Erin Moriarty is a "48 Hours" correspondent. She investigates the case of Tiffany Mead, a young Utah mom found in a car with a gruesome neck injury, for the episode, "Don't Scream," airing Saturday, Dec. 15 at 9/8c on CBS.
Police officers are often criticized for the way they conduct citizen stops and arrests, but in Davis County, Utah, a team of deputy sheriffs and prosecutors are getting praise for going above and beyond to, not just solve a case, but to prevent a murder.
Late in the evening of July 23, 2013, a young woman called 911 from her car sitting on the side of the road in Davis County, Utah. She needed help, she told Shelley Campbell, the operator on call that night.
"My neck's bleeding," she said. "I need help quick."
The young woman, 22-year-old Tiffany Mead, told Campbell that she had cut her own throat in an effort to commit suicide, but the operator had her doubts almost immediately. Tiffany told her that both her husband and young son were in the car, but the husband seemed too calm and disinterested. The operator had to tell him to use his own shirt to try to staunch the bleeding. And why was his wife the one calling for help?
Shelley Campbell's instincts were right.
When Deputy Paramedic Jason Sorensen reached the scene and began treating Tiffany, she told him that, in fact, her estranged husband, Kris Ertmann, had cut her.
She was rushed to the hospital in critical condition while investigators, like Sergeant Bob Thompson, tried to figure what really happened.
Thompson, who suspected that this was a terrible case of domestic violence, began by questioning the husband, Kris Ertmann, who had been detained. Ertmann said that he and his wife, who had two young children, were in the middle of a divorce. They had met that night, Ertmann said, so he could give his wife a child support check.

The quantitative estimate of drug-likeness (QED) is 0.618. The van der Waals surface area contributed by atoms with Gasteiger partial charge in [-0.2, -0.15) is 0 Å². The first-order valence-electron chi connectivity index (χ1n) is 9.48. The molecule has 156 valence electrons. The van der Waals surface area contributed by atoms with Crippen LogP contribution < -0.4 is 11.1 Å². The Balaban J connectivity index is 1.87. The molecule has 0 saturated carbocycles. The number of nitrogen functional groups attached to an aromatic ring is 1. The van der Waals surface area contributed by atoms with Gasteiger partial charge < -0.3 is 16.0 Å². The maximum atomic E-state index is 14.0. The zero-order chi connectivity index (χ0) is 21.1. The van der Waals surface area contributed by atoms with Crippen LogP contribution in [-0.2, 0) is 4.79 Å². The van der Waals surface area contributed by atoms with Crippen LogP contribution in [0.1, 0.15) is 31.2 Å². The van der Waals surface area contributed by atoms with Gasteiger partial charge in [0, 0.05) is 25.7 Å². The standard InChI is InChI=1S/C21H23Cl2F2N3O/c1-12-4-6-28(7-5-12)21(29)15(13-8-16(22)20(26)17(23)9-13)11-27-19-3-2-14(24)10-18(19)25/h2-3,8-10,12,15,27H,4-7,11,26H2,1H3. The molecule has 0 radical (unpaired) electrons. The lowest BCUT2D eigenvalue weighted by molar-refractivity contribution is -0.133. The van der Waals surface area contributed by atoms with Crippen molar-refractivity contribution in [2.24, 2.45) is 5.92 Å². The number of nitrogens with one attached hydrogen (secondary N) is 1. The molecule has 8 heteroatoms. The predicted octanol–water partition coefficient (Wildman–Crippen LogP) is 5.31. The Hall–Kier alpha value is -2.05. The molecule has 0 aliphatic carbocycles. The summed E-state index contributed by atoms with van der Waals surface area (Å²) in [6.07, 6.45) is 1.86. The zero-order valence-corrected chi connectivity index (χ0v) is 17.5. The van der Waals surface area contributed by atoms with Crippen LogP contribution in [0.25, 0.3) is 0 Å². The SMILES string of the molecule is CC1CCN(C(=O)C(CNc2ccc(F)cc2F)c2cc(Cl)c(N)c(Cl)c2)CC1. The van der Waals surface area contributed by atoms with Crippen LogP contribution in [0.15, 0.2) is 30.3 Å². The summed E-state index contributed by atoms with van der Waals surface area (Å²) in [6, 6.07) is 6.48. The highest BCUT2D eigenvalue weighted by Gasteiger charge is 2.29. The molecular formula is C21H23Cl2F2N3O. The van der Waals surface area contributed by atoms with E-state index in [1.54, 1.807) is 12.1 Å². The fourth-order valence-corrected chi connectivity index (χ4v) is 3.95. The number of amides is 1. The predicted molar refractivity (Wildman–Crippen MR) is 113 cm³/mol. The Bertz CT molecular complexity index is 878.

"We exchanged a few words and I don't know how she did ... being able to put a knife to her throat," is how Ertmann explained what happened, showing little emotion. Thompson wondered why, if Tiffany Mead cut her own throat, the weapon was nowhere to be found. And Tiffany Mead's injuries appeared to be too severe to be self-inflicted.
Thompson arrested Ertmann and charged him with attempted murder, when, despite all odds, Tiffany Mead survived. However, proving that case would turn out to be much more difficult than he and his boss, Lieutenant Jen Daley, expected.
Despite more than a week of searching, the weapon was never recovered. Thompson and Daley believed that Kris Ertmann had thrown it out of the car window. To complicate matters more, the judge handling the case received an unsigned letter from a person claiming to be a "friend" who supported Ertmann's story that Tiffany had cut her own throat and was trying to frame him for the assault. Thompson and Daley had to take the letter as credible and tried unsuccessfully to track down the writer.
More troubling, Davis County attorneys Richard Larsen and Jason Nelson told the detectives that proving the case of attempted murder would require more evidence.
"We were absolutely convinced that he had inflicted the injury. That wasn't the big question....the big question was what was his intent when he did it?"
This is the problem with so many domestic abuse cases -- a difficulty in preventing further violence between two people tied together by marriage, children and history. Did Kris Ertmann really intend to murder his wife? After all, he allowed her to call 911 for help. He gave her his shirt to use to apply pressure against her wound. If he only intended to hurt or scare his wife, prosecutors might only be able to convict him of aggravated assault, a lesser charge that could mean as little as a year in prison.
So how to keep Tiffany Mead safe? Lieutenant Daley was convinced that Ertmann would try again to kill his wife.
"I was angry, internally angry....I couldn't even wrap my head around it, that you could do that to a human being in front of a child, and a year later, you're free to walk around."